Don’t just renounce the material for the spiritual – bring the spiritual to the material
The Bhagavad-gita in its sixth chapter analyzes the process of ashtanga-yoga. While such yoga is nowadays seen primarily as a tool for shaping and strengthening the body, the Gita is clear about the world-transcending thrust of yoga: Serious yogis need to renounce the world and retreat to a sacred, secluded place for lifelong exclusive dedication to yoga practice.
Yet after describing how yogis renounce the world, the Gita (06.32) declares the topmost yogi to be not those who regard the world with detachment or disdain, but those who regard it with concern and compassion. Having realized by their own experience how disconnection from spiritual reality brings misery and how reconnection with spiritual reality brings happiness, they want to share their joy with everyone.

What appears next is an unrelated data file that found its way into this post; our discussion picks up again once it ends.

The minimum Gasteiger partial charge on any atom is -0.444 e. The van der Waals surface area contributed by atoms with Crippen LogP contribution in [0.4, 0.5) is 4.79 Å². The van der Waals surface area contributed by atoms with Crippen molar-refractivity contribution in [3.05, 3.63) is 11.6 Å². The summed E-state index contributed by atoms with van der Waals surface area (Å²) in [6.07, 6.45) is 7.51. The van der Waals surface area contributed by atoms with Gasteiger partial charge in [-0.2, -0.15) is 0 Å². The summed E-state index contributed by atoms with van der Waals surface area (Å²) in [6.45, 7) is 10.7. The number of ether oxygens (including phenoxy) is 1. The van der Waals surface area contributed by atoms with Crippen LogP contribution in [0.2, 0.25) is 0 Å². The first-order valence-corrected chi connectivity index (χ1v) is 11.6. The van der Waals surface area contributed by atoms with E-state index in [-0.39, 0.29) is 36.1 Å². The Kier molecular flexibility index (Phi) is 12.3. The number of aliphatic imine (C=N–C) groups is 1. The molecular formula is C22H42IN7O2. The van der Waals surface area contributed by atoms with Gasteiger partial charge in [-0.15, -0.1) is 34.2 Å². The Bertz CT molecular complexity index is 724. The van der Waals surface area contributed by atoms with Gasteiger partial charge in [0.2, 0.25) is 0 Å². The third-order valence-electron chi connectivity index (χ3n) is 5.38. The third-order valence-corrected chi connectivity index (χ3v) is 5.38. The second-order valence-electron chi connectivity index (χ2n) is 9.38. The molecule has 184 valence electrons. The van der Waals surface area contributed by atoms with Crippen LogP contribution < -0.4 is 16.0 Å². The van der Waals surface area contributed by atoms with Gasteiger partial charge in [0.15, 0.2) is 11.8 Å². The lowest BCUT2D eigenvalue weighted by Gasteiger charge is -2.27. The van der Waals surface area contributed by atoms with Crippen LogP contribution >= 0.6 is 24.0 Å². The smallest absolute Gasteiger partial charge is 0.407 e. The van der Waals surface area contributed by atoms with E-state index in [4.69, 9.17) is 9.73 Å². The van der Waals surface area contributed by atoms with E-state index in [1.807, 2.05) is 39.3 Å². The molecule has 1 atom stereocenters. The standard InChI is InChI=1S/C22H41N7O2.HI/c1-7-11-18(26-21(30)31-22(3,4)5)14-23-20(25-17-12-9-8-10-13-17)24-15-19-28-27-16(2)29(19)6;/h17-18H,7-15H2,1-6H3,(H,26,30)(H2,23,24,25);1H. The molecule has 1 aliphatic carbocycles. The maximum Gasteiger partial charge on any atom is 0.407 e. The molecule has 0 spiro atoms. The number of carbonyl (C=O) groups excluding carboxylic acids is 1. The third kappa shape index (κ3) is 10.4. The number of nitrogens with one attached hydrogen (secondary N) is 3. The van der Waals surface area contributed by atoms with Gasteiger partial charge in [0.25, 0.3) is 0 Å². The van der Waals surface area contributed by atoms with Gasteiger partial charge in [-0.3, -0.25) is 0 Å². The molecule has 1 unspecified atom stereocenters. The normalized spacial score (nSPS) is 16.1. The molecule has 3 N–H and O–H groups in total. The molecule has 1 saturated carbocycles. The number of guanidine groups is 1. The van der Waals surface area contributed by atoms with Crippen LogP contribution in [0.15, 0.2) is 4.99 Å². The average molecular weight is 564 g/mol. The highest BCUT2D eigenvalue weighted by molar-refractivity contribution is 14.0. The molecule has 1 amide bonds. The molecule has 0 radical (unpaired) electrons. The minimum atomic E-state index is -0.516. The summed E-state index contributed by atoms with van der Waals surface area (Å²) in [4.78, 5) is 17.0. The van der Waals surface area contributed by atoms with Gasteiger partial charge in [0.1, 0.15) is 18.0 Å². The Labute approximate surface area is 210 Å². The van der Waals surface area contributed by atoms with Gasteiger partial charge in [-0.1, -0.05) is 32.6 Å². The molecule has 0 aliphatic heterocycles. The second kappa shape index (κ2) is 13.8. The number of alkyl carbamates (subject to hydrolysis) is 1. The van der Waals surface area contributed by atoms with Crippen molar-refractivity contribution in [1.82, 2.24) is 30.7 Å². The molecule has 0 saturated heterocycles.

Thus, their thrust is not so much on renouncing the material for the spiritual, but on bringing the joys of the spiritual level of reality to those who are still at the material level of consciousness. Just as people in an epidemic zone who have been cured by a potent medicine can commiserate with the pains of those still afflicted, spiritualists who have been cured of materialism by the potent process of yoga can commiserate with the pains of those still trapped in materialistic consciousness.
The Gita declares in its previous verses (06.30-31) that such compassionate yogis are personalists, for they see the personal manifestation of the Absolute Truth, Krishna, pervading all of existence. Understanding that the fully realized vision is not merely of the divorce of spirit from matter, but of the harmonization of both spirit and matter with their supreme source, they strive to help everyone progress towards that harmonization.
Such harmonization can be best achieved by bhakti-yoga, which efficaciously integrates personal realization and public compassion for individual and social well-being.
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